how long did knight service last?
-40 days at a time, kings prefer to hire mercenaries because time to serve for regular knights is so little
-socaially and historically created category that represents biological sexuality, defines sexual differences, organizes the socail relations between the sexes, gender differentiaation exists everywhere, but the socail spaces, roles, activities assigned to women and men change over time; and differ from place to place
idea of women in medieval times
-women were thought of as eve
-thought women were sexually agressive and dangerous
18th century idea of women
-women no longer eve
-passive prey for men
-men are aggressive and dangerous
-Victorian women were thought to not like sex, and if they did it was against their gender so they kept quiet
20th century idea of women
-Kisney writes book on femal and male sexuality, women have more orgasams then men
-think that religion and men create more social distinctions then science
way of describing social stratification
-originated in marxism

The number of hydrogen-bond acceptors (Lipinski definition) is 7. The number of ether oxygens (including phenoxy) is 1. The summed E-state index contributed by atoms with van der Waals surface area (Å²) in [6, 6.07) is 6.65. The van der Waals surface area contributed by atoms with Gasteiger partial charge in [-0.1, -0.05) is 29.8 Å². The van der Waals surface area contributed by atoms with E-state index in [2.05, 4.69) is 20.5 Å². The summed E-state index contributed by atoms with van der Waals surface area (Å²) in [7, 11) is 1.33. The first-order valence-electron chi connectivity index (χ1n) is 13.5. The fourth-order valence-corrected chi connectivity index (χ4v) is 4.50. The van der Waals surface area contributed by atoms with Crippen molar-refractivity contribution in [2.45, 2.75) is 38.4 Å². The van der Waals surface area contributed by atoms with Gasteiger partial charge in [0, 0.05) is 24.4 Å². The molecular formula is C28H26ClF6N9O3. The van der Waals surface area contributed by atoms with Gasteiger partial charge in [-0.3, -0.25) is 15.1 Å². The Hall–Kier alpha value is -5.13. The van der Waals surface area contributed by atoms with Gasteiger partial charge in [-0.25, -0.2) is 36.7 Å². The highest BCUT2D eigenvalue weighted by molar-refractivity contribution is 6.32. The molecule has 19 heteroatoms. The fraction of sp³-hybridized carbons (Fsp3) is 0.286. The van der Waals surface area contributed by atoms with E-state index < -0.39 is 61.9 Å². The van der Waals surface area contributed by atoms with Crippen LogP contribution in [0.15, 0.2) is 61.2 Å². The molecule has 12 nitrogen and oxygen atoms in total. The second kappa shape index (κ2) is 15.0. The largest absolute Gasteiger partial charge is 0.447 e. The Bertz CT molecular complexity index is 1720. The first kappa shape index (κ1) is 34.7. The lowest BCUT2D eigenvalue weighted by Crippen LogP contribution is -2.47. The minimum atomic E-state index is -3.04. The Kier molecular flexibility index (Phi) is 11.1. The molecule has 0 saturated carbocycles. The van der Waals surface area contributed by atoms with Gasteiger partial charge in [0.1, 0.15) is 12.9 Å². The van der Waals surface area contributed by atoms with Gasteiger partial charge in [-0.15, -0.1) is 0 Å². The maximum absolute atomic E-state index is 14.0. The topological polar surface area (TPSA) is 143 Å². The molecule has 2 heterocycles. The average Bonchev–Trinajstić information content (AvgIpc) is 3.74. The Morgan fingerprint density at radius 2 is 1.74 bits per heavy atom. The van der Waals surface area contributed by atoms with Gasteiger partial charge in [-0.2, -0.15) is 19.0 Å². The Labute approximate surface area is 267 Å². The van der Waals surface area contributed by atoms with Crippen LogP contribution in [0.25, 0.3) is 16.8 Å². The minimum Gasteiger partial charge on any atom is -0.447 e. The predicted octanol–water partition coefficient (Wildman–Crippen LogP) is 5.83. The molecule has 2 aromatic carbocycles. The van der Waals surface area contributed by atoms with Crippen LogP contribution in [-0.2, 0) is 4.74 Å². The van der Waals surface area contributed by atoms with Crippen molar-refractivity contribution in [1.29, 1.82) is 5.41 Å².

-social divisions between groups of people that depended on their differing relations to the mean so of production and property rights; in a feudal society, for example, landlords and peasants
-an alternative way of describing socail stratification; socail divsions between different groups of people that depended n function; in medieval society, the classic distincition among people among those lines is that between those who fight, those who pray, those who work
purposeful individual human action; most frequently ask about groups we preceive to be oppressed or constrained; issue that effects all humna begins because we all are constrained by structure of society we live in
basic arrangements that distribute power and resources in a given society; establish fundamental rules that govern or shampe social behavior and relations
-"rule of fathers"
-a social organization in which the father or the eldest male is recongnized as the head of the familhy or tribe; decent and kinship is traced through the male line, hte family is concieved as the male lineage
gender differences in medieval times
-women could sell eggs and keep the money
-in some towns, men ran one business and women ran another
-where men would take claim of womens actions
-stopped in town families because women ran their own businesses
Femme sole
-women alone ran their own businesses
-status changes from the time as a daughter to a widow
is it desriable for women to marry?
yes, but they lose rights